The Show Must Go On - AI Developments in Music

The Show Must Go On - AI Developments in Music

Sally Yoon is an IPilogue Writer, IP Innovation Clinic Fellow, and a 3L JD Candidate at Osgoode Hall Law School.

This past summer, Amazon made headlines when it announced an update that would make Alexa capable of impersonating deceased family members, just after hearing under a minute of audio. While people are still unsure as to whether this is heartwarming or just plain creepy, AI continues to evolve, with recent developments showing its ability to not only mimic human speech but also singing.

AI-based audio technologies have been making waves worldwide. Last month, Google announced “AudioLM: a Language Modeling Approach to Audio Generation”, which proposes “a new framework for audio generation that learns to generate realistic speech and piano music by listening to audio only”. More recently, Tencent Music Entertainment (TME), China’s leading music entertainment platform, demonstrated the influence of AI in music. According to Music Business Worldwide, the company has released over 1,000 songs with human-mimicking AI vocals - one of the tracks surpassing 100 M streams. TME utilized a “patented voice synthesis technology” called “Lingyin Engine”, which the company claims can “quickly and vividly replicate singers’ voices to produce original songs of any style and language.” South Korea has been a strong player, with its most prominent AI-based audio start-up, Supertone. The company claims that its voice synthesis and real-time voice enhancement technology can create a hyper-realistic voice that is indistinguishable from real humans.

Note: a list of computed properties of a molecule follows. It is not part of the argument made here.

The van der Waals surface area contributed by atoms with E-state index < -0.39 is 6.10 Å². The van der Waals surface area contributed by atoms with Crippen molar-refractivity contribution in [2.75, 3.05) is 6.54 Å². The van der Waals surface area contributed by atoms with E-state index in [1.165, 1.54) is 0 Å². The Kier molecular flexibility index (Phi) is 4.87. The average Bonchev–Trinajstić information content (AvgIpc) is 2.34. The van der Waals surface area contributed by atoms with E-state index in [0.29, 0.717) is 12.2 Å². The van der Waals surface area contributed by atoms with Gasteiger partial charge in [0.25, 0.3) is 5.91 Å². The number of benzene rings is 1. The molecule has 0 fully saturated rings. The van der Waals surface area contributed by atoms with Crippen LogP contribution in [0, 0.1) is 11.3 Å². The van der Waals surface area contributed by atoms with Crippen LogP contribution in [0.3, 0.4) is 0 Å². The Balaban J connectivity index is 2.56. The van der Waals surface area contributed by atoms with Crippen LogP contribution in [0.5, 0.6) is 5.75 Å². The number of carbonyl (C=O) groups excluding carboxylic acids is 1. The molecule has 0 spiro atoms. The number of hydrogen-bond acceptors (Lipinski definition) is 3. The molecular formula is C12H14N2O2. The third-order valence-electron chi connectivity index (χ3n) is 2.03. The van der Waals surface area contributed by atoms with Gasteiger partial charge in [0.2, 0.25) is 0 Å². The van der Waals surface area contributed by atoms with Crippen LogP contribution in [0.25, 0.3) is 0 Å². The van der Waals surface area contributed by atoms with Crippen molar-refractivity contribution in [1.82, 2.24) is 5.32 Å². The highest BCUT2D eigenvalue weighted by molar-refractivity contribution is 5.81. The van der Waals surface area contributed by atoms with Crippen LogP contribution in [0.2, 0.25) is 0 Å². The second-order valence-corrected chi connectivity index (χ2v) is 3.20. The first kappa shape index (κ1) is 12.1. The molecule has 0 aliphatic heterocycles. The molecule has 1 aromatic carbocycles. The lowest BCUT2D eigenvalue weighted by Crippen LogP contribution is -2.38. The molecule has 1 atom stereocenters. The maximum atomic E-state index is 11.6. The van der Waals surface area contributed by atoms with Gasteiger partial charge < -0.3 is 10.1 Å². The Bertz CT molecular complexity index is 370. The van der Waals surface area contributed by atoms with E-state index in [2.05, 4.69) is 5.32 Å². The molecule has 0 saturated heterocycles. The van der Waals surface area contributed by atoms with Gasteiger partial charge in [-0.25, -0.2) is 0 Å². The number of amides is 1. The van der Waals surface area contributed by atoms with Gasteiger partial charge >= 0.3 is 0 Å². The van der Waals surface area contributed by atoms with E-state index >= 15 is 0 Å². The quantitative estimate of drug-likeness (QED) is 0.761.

So far, these AI voice technologies have largely been publicized as an innovative way of paying tribute to deceased artists and preserving the memories of lost loved ones. Nevertheless, companies will likely aggressively pursue these technologies for profit. In fact, according to NME, HYBE (record label of globally recognized boy band, BTS) acquired Supertone for approximately 45 billion Won, which equates to about $44.6 million Canadian Dollars. In a letter to its shareholders last month, HYBE’s CEO confirmed that the company plans to “unveil new content and services to [its] fans by combining our content-creation capabilities with Supertone’s AI-based speaking and singing vocal synthesis technology.”

HYBE’s huge investment in Supertone starts to make a little more sense once we discover that the company’s “biggest organic revenue driver” in Q3 2022 was its Artist ‘Indirect-involvement’ revenues. BTS’s success suggests how more entertainment companies will follow HYBE’s footsteps to increase profits without the headache of coordinating any physical appearances of its artists.

The development of voice AI opens a plethora of legal questions to consider. These issues were highlighted more recently by the recent license by James Earl Jones (the voice of Darth Vader) of his voice to an AI company - who is given permission to use it and does the artist hold any rights to license their voice to third parties for use in other films? More specifically for AI generated music and royalties, how do we determine who owns the copyright to the work? Does it make sense to look at the creators of the voice AI technologies themselves or at the source of the vocal data (the artist)? These questions clarify that the development of voice AI places our artists in a very vulnerable position — suggesting a much-needed intermission for this chaotic programme.